Official Biography from the Second Skin Release
The long-awaited disc is the follow-up to 1998's critically-acclaimed Fallout, a debut which Seattle paper The Rocket called "a modern rock album done with intelligence and grace." Launch praised it as a "monolithic album of dynamic blues-rock," and the San Francisco Examiner wrote, "The (Mayfield) Four could fill the gap left by now-defunct spiritual brothers Soundgarden."
The band (vocalist/guitarist Myles Kennedy, drummer Zia Uddin and bassist Marty Meisner) turns the juice up a notch with Second Skin, an unrestrained outpouring of iron-fisted backbeats, gorgeous melodies, and thrilling Led Zep-like bombast. "Fallout had more of an intimate feel to it, where this one is just a big guitar record with a lot more layers," says Kennedy, MF4's primary songwriter.
The album was written following the band's fifteen-month Fallout tour, a road jaunt that saw them sharing stages with bands like Creed, Everclear and Fuel. Says Kennedy, "While the playing of the tour was great, we went through a lot of behind-the-scenes changes both personally and professionally. Relationships ended-including a parting of ways with (former guitarist) Craig Johnson-and business partnerships changed. It got pretty frustrating at times. When we came off the road, I put a studio in my basement and Zia and Marty moved in. We locked ourselves away and spent months doing nothing but writing and playing and it was great-three pissed-off guys venting through music."
"It reminded me of when we were kids growing up together in Spokane, Washington. When we were sixteen, we had a band that gigged around town. We'd go to school all day, then play the bars-even though we were under-age-six nights a week, doing four one-hour sets each night. We've gone through a serious transformation on a lot of different levels since then. As a title, Second Skin seemed to reflect that perfectly."
Produced by Peter Collins (Brian Setzer, Rush, Ultraspank) and mixed by Tom Lord-Alge (Rolling Stones, U2, Hole) Second Skin reveals a band with a broadened range, a deepened perspective and a freedom from current trends. Sonically, the album combines the feral ("Sick and Wrong," "Loose Cannon") with the grandiose ("Summer Girl," "Believe") while exploring themes of lost love ("Eden") and liberation ("Lyla") and the emotional carnage in-between. "I try to use the songs as a form of catharsis without coming across like a whiner," laughs Kennedy. "That's the great thing about music-it helps you to hash through some issues."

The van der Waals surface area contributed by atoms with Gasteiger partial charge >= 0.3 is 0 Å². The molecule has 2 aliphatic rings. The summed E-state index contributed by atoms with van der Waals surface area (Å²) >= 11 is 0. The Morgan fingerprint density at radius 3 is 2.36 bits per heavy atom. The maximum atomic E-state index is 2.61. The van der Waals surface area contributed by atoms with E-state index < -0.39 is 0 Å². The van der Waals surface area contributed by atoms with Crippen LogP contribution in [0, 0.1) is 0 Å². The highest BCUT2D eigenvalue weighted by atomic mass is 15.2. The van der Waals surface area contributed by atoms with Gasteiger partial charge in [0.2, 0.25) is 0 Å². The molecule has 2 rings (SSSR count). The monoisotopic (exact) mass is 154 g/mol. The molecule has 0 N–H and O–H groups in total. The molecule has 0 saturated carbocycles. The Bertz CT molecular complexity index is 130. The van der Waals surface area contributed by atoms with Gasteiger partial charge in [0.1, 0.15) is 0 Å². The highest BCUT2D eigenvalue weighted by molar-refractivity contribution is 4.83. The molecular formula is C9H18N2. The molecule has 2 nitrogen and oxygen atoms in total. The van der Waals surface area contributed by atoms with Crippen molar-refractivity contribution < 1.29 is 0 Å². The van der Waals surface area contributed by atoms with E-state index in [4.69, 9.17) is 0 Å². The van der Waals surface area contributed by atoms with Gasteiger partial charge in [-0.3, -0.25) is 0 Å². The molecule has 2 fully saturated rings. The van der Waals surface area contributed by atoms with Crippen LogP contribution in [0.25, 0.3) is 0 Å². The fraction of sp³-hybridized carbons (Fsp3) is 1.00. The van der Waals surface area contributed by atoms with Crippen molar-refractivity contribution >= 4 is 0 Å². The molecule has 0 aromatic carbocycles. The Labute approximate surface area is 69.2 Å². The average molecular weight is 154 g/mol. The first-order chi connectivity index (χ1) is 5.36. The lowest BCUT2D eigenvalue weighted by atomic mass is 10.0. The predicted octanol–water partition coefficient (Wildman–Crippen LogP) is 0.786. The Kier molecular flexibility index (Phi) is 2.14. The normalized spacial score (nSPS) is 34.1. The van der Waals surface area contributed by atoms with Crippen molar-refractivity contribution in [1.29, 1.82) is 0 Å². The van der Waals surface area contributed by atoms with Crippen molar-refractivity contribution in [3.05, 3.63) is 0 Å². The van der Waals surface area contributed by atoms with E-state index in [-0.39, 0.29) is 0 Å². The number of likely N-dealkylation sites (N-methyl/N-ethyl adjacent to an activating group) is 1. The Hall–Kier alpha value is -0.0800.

The performances on the disc are absolutely electrifying: Anchored by the cataclysmic rhythms of Uddin and Meisner, the band blends blast-furnace guitars with a stream of ambient textures and rich lyrical images. Says Kennedy, "Marty and Zia did an amazing job on this album. Everyone involved was really in awe of Zia. Almost every drum part on the record is from his first or second take. He's become one of the best rock drummers I've ever heard. I feel really fortunate to be in a band with both of those guys."
At the heart of Mayfield Four's volcanic sound is Kennedy-an extraordinarily expressive vocalist who taught himself to sing by listening to Stevie Wonder records as a kid. He possesses an intense range that encompasses both a resonant bottom and a stratosphere-clearing top. On rhapsodically beautiful songs like "Summer Girl" and "Believe," his upper register glides with ethereal ease, lending sweet, soulful purity to melodies that are both tender and compelling. At a time when rock's frontmen rap more than they roll, Kennedy restores a much-missed emotional depth.
When word of his talents reached Hollywood, the producers of the upcoming Warner Bros. film Rock Star starring Mark Wahlberg came calling. The movie-which is loosely based on the rags-to-riches tale of Judas Priest vocalist Ripper Owens- is about a fan who is plucked from obscurity to become the lead singer of his favorite metal band.
Says Kennedy, "The producers had been looking for someone who could hit all the high notes, so they called and asked me to try out. I had never acted before and was a bit terrified. I read for the part, then had to go to a studio where the film's music was being recorded. Zakk Wylde, Jason Bonham and Jeff Pilson-who play the band in the movie-laid down the tracks and I sang over it. A few days later, I got a call saying the part was mine."